For example, he pulled out a bra and fired off a bunch of riffs like: "Look at this, it's a double slingshot," "Look at this, it's a double yarmulke," "Mmm, I should've called her." As you might expect, those particular lines ended up on the cutting room floor -- Disney wasn't going to be that edgy with Aladdin. Animation supervisor Eric Goldberg, who worked with Williams in the recording studio, wondered at some points if they were getting away with this (but he surely knew in his heart of hearts exactly what the answer was). Still, a bunch of the perfect riffs ended up in the movie.
Even when he wasn't riffing on whatever they put in front of him, he was always ad-libbing. Sometimes, he'd do the line just as it was in the script, but as a ton real people or pop culture characters -- Groucho Marx or Peter Lorre, for example. Other times, he'd just do a ton of riffs on different subjects -- for instance, for the part where Genie becomes a bee. In the movie, he tells Aladdin, "Stop her, stop her! Want me to sting her?" and that line was just a single ad-lib in a sea of others, spoken only once.
Luckily, as far as we know, they did not release actual bees for him to riff on.
Filming the Aliens scene where she falls from Sigourney Weaver's grasp, Carrie Henn was having a lot of fun. A lot. You see, the chute she had to slide down was three stories high, had a bend, and also had a big net at the bottom to catch her -- in other words, it was the perfect slide for kids. She was having so much fun with it, she'd mess up her takes on purpose just to go down again and again.
Eventually, James Cameron figured out what she was doing and, to keep the production going, offered to let her use the slide as much as she wanted if she got the take right. If she did that, Cameron told her, the slide would be all hers (he even put up a sign saying "Adults: one pound; children: free"). This clever trick worked, and Aliens kept shooting.
That's not the only time James Cameron did something unexpected to get the performance he wanted out of Henn. Remember the scene where Ripley finds Newt in the little hideout she put together? Newt was supposed to be feeling alone and terrified, so when they were shooting that, Cameron wouldn't let Henn's mom or brother on the set (usually, she could always see her mom). With pretty good results -- as an adult, Henn says it was amazing how well that worked at making her feel what Cameron wanted her to feel. Say what you want about James Cameron, but he knows how to turn a child's fright into iconic cinema.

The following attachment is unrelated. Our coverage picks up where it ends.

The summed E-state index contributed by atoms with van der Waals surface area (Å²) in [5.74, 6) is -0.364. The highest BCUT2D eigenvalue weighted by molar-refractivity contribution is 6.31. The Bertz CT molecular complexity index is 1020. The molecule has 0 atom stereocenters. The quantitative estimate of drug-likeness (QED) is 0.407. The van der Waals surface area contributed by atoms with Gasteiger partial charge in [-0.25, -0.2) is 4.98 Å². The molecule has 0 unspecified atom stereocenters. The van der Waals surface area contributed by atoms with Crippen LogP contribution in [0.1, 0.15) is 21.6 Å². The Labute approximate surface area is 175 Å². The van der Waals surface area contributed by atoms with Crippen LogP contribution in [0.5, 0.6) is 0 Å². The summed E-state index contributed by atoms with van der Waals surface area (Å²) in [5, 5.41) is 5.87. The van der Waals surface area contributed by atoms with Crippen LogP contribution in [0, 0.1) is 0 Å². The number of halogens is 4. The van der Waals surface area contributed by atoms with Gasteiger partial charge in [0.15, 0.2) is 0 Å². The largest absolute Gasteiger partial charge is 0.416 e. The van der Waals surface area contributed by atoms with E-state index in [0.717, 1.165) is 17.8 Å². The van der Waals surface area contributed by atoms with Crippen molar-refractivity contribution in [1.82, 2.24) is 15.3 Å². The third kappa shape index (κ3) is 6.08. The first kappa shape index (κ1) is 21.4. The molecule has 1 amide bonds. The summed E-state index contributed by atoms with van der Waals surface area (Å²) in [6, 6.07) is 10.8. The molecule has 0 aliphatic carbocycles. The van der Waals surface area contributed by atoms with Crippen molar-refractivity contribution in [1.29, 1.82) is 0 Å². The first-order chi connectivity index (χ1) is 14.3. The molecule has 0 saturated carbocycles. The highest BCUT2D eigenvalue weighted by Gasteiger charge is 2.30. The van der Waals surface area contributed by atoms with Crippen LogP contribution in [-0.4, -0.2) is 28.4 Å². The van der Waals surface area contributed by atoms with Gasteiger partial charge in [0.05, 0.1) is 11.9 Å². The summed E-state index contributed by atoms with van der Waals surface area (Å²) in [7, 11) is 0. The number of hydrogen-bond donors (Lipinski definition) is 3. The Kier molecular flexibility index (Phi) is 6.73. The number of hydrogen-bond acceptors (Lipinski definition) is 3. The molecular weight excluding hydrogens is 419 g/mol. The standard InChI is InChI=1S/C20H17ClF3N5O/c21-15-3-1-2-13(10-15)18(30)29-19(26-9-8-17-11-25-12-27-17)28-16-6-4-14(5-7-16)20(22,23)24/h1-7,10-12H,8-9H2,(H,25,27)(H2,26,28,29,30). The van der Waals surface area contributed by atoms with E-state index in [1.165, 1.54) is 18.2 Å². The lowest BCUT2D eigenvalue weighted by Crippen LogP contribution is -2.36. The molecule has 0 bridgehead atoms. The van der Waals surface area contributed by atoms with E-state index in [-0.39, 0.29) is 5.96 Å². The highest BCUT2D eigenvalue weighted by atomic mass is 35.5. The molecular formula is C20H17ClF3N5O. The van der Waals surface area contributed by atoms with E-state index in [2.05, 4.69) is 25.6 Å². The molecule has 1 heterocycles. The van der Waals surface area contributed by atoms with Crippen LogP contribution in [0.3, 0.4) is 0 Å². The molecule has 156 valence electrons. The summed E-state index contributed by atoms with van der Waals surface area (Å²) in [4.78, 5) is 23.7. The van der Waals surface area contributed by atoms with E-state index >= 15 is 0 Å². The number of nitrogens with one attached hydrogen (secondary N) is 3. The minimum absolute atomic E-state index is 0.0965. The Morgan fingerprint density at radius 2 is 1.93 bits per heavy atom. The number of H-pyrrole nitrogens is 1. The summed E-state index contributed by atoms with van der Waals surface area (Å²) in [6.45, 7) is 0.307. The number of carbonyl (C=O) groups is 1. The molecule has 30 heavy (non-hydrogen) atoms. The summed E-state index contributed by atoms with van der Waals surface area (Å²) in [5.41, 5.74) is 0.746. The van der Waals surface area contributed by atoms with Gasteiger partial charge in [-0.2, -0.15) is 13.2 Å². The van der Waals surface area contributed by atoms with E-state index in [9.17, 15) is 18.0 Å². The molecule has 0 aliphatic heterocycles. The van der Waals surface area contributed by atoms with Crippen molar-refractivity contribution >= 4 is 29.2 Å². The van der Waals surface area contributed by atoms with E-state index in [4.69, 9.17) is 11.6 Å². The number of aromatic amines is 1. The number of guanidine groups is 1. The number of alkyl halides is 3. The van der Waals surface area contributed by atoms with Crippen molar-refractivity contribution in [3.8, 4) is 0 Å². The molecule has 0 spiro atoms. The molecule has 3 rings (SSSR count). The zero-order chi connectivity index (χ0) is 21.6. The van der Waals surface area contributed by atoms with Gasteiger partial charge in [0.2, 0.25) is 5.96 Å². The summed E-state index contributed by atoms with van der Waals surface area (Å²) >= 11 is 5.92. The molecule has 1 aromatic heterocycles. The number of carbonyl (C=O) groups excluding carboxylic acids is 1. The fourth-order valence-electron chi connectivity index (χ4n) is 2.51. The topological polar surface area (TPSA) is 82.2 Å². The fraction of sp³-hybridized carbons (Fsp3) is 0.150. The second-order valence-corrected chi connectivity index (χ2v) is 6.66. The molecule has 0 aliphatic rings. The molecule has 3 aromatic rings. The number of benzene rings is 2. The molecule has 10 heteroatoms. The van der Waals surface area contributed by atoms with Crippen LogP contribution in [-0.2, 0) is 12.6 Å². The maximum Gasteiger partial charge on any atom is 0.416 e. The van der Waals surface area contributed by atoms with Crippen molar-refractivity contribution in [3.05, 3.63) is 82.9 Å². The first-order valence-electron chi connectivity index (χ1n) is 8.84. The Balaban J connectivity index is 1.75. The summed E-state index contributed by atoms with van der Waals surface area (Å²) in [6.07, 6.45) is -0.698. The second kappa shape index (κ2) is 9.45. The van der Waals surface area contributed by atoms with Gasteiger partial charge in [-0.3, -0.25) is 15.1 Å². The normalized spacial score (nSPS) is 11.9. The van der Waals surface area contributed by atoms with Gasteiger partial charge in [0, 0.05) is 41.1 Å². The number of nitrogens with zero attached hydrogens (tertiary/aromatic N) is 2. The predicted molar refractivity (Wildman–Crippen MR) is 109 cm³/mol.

And generally, the crew would go out of their way to make sure 10-year-old Henn was having a great time. For example, they were concerned that the water she drops into (in the scene after she falls from Ripley's grasp) would be too cold, so they filled up the pool 24 hours before shooting started and left somebody on that set all 24 hours to make sure the water stayed warm. Unfortunately, this polite idea kind of backfired -- the water ended up being so hot, Henn could only stay in it for a short time, so she'd go out and then back in, over and over.
Imagine what the actor in the alien suit had to go through.
One very late night on The Exorcist shoot, William Friedkin couldn't get a priest to deliver the right emotion. He was supposed to act shocked and tearful as he gave the last rites to his friend who'd just tumbled down a flight of stairs, but, at 4 AM, after about 25 to 30 takes, nothing was working. The priest just couldn't pull it off convincingly (he was a priest, not an actor, which may have been a factor.), so Friedkin had to figure something out.
He took the priest by the shoulders and asked him if he loved and trusted him. The priest said, "You know I do." So Friedkin hit the priest across the face with all his strength like he owed him money and told the cameras to roll. He says that he had read that great directors like John Ford or George Stevens slapped their actors, and he decided to do just that. Unsurprisingly, tears streamed down the priest's face, giving Friedkin the shot he wanted.
Afterward, according to Friedkin, the priest embraced and thanked him. If you think that sounds suspicious, your instincts are probably not too far off. When one interviewer told Friedkin that he can't pull that card too often, Friedkin replied, with a straight face, that he hasn't hit actors, "more than 570 times." On The Exorcist alone, he treated his actors like crap, treated his crew like crap, and permanently injured Ellen Burstyn's spine. So excuse us for taking the claim that that priest hugged and thanked him for the smack with a grain of salt. At least he didn't claim the priest asked, "Thank you, sir; may I have another?"